Think about this the next time you hear the GOP talk about freedom.
Last Wednesday, July 6th, was George W. Bush's 70th birthday and should have been an occasion for celebration. He got a present that he probably would rather not have received, however -- the long-awaited report on the British role in the invasion of Iraq.
Wikileaks' dump of Brennan's emails didn't reveal any state secrets, but it did put observers in an odd position.
The war in Afghanistan is now in its fifteenth year, making it the longest war in our history. By turning from fighting the terrorists in Afghanistan who attacked us, to Iraq, which had not, President George W. Bush did not "keep us safe.
Tenet has previously said that he developed a plan to go after al Qaeda in 1999, and worked to increase U.S. intelligence
When the president takes the country to war...
A 2009 Senate Armed Services Committee report found that the abuses at Abu Ghraib were not the result of a few unmonitored
Ten years ago today the U.S. invaded Iraq with the goals of toppling Saddam Hussein, destroying its weapons of mass destruction (WMDs), and freeing its people. Now, a decade later, Hussein is dead, but no WMDs were ever found, and the country has devolved into a de facto civil war.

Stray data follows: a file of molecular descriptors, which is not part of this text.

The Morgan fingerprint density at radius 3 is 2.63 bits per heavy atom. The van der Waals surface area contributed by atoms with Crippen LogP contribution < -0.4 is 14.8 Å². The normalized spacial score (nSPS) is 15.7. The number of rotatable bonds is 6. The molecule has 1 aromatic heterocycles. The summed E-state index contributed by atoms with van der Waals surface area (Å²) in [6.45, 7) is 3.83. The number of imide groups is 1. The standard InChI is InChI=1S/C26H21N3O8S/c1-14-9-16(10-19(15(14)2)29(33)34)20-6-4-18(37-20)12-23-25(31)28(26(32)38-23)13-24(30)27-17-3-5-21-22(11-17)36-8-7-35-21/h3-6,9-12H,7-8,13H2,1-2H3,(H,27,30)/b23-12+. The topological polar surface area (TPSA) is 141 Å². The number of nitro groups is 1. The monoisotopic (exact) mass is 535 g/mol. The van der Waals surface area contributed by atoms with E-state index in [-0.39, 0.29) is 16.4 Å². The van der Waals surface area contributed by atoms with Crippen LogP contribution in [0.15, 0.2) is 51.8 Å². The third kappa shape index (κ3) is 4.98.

"The struggle of man against power is the struggle of memory against forgetting." It's one of Milan Kundera's most famous lines, from his novel The Book of Laughter and Forgetting. It's one worth keeping in mind as we approach March 20, the 10th anniversary of one of the biggest disasters in the history of the United States. That was the day George W. Bush, Dick Cheney, and a team of others -- along with much of Washington and a very complicit mainstream media -- took the nation to war against Iraq. The devastating consequences of that war will continue for decades, but a full accounting has still yet to happen. Allowing the toxic mixture of lies, deception and rationalizations that led to that war to go unchallenged makes it more likely that we will make similar tragic mistakes in the future. So I hope we can use this moment to assess what really happened, to look back in order to look forward.
The black comedy of the Iraqi defector codenamed "Curveball" that has just resurfaced tells us much about how the U.S. has made such a mess in the Mideast.
The following letter, by a former US intelligence officer, was sent in response to Thomas Powers's review of Robert Jervis's